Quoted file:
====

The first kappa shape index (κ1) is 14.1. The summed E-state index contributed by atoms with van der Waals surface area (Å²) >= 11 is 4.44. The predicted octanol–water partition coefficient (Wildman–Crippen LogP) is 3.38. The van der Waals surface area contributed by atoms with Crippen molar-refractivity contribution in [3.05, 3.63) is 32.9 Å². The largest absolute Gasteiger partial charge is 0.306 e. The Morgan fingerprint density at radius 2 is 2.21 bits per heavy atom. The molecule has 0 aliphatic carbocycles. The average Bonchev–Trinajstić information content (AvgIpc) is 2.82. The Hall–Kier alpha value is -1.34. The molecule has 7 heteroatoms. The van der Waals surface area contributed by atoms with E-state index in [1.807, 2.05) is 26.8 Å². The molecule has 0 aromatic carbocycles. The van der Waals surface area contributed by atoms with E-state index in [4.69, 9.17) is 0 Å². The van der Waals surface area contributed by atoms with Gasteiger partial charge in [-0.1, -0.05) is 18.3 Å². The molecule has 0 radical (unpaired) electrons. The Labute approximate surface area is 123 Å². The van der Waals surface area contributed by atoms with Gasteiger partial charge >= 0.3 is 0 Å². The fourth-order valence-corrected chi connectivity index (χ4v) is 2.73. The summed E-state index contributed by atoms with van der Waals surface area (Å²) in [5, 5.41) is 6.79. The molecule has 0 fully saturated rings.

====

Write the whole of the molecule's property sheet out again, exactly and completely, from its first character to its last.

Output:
The first kappa shape index (κ1) is 14.1. The summed E-state index contributed by atoms with van der Waals surface area (Å²) >= 11 is 4.44. The predicted octanol–water partition coefficient (Wildman–Crippen LogP) is 3.38. The van der Waals surface area contributed by atoms with Crippen molar-refractivity contribution in [3.05, 3.63) is 32.9 Å². The largest absolute Gasteiger partial charge is 0.306 e. The Morgan fingerprint density at radius 2 is 2.21 bits per heavy atom. The molecule has 0 aliphatic carbocycles. The average Bonchev–Trinajstić information content (AvgIpc) is 2.82. The Hall–Kier alpha value is -1.34. The molecule has 7 heteroatoms. The van der Waals surface area contributed by atoms with E-state index in [1.807, 2.05) is 26.8 Å². The molecule has 0 aromatic carbocycles. The van der Waals surface area contributed by atoms with E-state index in [4.69, 9.17) is 0 Å². The van der Waals surface area contributed by atoms with Gasteiger partial charge in [-0.1, -0.05) is 18.3 Å². The molecule has 0 radical (unpaired) electrons. The Labute approximate surface area is 123 Å². The van der Waals surface area contributed by atoms with Gasteiger partial charge >= 0.3 is 0 Å². The fourth-order valence-corrected chi connectivity index (χ4v) is 2.73. The summed E-state index contributed by atoms with van der Waals surface area (Å²) in [5, 5.41) is 6.79. The molecule has 0 fully saturated rings.